Recent advances and updates in oncology and cancer drug development.
Rolling submission of a new drug application for brigatinib has been initiated for patients with advanced ALK-positive non—small cell lung cancer who are resistant to prior crizotinib. The rolling submission, which was allowed as part of a breakthrough therapy designation that was received in October 2014, is based on findings from the ongoing phase II ALTA trial.
The confirmed objective response rate for brigatinib at 180 mg daily was 54% and the median progression-free survival was 12.9 months. When considering stable disease rates, the disease control rate was 86%. The 1-year OS rate was 80%. In those with measurable active brain metastases, the intracranial ORR was 67% and the intracranial DCR was 83%. The company plans to complete the rolling submission within the third quarter of 2016, according to a statement.
The FDA will assign a review timeline within 60 days, once the submission is complete. Ariad has requested a priority review from the FDA, under which the agency would render a decision within 6 months rather than 10 months for a standard review.
Frontline pembrolizumab improved overall survival versus chemotherapy in patients with non—small cell lung cancer with high levels of PD-L1 expression, according to results from the phase III KEYNOTE-024 trial. The trial only included patients with high levels of PD-L1 expression on their tumors, defined as ≥50% as measured by a central laboratory with an immunohistochemistry assay.
Pembrolizumab was also shown to extend progression-free survival in the first-line NSCLC setting. Based on the findings, an independent panel recommended that the trial be halted and that patients in the chemotherapy arm be allowed to cross over and receive pembrolizumab. The safety data for pembrolizumab in KEYNOTE-024 were similar to previously reported outcomes with the PD-1 inhibitor in advanced NSCLC.
Merck intends to submit the complete results from the study at an upcoming medical conference. In previous findings from the phase I KEYNOTE-001 study, treatment-naive patients with PD-L1 expression ≥50% had an ORR of 50% with pembrolizumab (95% CI, 24.7-75.3). The PFS was 12.5 months (95% CI, 2.4-12.5) and the median OS was not yet reached.
Treatment with the PI3K-delta and gamma inhibitor duvelisib demonstrated an overall response rate of 46% for patients with indolent non-Hodgkin lymphoma, which successfully met the primary endpoint for the phase II DYNAMO study but not investor expectations. The phase II study enrolled 129 patients with iNHL, which included follicular lymphoma (n = 83), small lymphocytic leukemia (n = 28), and marginal zone lymphoma (n = 18).
The ORRs in each of these groups, respectively, were 41%, 68%, and 33%. Expectations for duvelisib in the DYNAMO study were set by the performance of the PI3K-delta inhibitor idelalisib, which was approved as a single-agent for patients with iNHL in July 2014. This approval was based on findings from a single-arm phase II study, in which single-agent idelalisib showed an ORR of 54% for patients with follicular lymphoma and 58% for those with SLL.
Based upon the DYNAMO results, the long-term outlook for the duvelisib was adjusted, studies exploring the agent in combination with venetoclax were paused, and 21% of the Infinity’s workforce was laid off as part of a research and development restructuring.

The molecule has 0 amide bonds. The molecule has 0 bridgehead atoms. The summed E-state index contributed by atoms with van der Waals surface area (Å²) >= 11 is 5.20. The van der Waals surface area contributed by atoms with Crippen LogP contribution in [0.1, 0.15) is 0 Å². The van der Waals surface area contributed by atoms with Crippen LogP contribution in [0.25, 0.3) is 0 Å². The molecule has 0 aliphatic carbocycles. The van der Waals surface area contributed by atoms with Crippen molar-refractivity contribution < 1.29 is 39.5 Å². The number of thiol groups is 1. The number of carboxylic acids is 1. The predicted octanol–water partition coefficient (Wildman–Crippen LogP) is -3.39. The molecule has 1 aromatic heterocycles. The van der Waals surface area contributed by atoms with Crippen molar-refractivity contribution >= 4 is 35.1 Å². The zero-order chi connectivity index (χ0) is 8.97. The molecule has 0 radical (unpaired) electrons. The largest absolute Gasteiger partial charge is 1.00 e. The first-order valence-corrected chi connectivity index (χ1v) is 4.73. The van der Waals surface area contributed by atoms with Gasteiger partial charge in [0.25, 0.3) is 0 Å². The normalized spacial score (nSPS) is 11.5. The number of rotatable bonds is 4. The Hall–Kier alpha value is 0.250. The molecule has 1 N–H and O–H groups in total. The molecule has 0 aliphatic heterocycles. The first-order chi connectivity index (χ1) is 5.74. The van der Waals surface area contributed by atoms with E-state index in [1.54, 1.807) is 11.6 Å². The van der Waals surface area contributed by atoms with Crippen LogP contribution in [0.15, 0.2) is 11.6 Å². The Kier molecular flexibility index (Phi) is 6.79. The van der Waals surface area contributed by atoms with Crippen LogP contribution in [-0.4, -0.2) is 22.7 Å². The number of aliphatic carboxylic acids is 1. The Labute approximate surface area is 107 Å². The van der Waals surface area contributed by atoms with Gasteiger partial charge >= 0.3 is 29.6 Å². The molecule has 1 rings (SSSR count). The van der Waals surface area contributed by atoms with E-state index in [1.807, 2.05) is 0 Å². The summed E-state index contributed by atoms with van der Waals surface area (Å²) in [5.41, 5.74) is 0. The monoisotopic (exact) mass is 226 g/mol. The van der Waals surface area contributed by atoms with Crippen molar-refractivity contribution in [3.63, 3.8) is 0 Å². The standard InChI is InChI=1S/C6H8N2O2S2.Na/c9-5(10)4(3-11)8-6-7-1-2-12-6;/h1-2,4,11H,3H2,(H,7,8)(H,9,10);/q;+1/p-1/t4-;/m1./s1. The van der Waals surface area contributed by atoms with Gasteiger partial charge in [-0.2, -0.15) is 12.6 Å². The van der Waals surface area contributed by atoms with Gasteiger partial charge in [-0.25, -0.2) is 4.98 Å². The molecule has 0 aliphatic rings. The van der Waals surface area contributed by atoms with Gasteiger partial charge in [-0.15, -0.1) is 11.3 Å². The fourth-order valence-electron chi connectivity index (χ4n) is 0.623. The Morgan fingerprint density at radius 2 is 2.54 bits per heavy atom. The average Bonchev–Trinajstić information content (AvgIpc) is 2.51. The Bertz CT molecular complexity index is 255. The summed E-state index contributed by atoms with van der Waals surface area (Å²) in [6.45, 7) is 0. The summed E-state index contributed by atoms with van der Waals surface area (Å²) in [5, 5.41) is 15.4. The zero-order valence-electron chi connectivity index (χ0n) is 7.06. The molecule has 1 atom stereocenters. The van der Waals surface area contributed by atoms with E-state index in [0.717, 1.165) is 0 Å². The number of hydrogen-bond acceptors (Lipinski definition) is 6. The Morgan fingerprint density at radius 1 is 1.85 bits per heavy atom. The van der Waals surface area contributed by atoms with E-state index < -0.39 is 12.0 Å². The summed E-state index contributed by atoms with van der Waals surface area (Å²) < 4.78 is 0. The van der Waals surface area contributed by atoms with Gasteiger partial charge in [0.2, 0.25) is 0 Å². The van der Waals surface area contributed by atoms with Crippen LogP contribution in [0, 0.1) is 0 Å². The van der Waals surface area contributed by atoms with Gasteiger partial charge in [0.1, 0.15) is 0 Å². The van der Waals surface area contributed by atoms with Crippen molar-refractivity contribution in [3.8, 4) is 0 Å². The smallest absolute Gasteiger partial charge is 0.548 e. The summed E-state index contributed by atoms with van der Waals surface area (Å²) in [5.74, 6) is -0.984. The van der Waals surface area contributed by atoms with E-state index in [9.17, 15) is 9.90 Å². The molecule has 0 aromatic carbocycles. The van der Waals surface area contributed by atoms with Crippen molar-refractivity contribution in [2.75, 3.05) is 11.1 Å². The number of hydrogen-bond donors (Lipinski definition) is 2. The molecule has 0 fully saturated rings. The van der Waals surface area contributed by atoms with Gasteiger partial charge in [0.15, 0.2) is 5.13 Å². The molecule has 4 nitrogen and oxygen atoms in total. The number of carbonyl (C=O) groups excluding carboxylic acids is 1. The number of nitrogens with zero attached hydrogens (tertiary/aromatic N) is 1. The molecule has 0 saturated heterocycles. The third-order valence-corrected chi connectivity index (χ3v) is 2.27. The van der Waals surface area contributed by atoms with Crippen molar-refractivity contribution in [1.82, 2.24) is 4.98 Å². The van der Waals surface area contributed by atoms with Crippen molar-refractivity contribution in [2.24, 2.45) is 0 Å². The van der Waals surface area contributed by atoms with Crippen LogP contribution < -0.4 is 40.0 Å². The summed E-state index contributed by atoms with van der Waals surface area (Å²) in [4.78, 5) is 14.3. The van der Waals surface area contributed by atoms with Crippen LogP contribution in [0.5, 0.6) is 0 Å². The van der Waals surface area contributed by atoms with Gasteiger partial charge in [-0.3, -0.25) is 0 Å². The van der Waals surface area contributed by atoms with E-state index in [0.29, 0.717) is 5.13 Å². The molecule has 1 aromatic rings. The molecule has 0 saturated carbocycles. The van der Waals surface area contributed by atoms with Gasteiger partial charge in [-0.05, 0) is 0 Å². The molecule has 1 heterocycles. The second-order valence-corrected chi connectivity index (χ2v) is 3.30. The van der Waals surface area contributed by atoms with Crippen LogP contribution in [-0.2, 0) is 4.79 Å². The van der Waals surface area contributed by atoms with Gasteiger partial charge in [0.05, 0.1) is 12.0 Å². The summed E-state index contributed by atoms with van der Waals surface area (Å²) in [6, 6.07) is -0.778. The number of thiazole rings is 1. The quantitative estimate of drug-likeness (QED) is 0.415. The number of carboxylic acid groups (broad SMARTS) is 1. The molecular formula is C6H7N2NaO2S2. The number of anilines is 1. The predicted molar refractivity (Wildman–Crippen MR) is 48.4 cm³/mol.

The European Commission approved obinutuzumab for use in combination with bendamustine, followed by maintenance obinutuzumab, as a treatment for patients with follicular lymphoma who are refractory to or progress on a single-agent rituximab or rituximab-containing regimen. The approval was based on findings from the phase III GADOLIN study, in which obinutuzumab plus bendamustine followed by obinutuzumab monotherapy reduced the risk of disease progression by 52% compared with bendamustine alone in patients with follicular lymphoma who progressed on rituximab-based therapy (HR, 0.48; P <.0001).
The median PFS, as determined by an independent panel, was not reached in the obinutuzumab arm versus 13.8 months in the control arm. By investigator assessment, the median PFS with obinutuzumab was 29.2 versus 13.7 months with bendamustine alone (HR, 0.48; P <.0001). At a median follow-up of 24.1 months, the risk of death was reduced by 38% with the obinutuzumab regimen compared with bendamustine alone (HR, 0.62; 95% CI, 0.39-0.98). Neither study arm has reached median OS.
The National Institute for Health and Care Excellence has approved the combination of nivolumab and ipilimumab for patients with metastatic melanoma, which allows the combination to be used within the National Health Service. The decision arrived just 2 months following a positive recommendation from the Committee for Medicinal Products for Human Use and 1 month following an approval from the European Commission. The decision was based upon a collection of data from the CheckMate-067 and -069 studies.
In CheckMate-067, the combination demonstrated a 58% reduction in the risk of progression or death versus ipilimumab monotherapy in previously untreated patients with advanced melanoma (HR, 0.42; 99.5% CI, 0.32-0.56; P <.0001). The objective response rate with the combination was 58% versus 19% with ipilimumab. The median duration of response with the combination was not yet met.
In the phase II study, The ORR was 61% with the combination versus 11% with ipilimumab alone in patients with BRAF wild-type advanced melanoma. The estimated 12-month overall survival rate with the combination was 79% versus 62% with ipilimumab alone. At 18 months, the OS rate was 73% with the combination versus 56% with ipilimumab.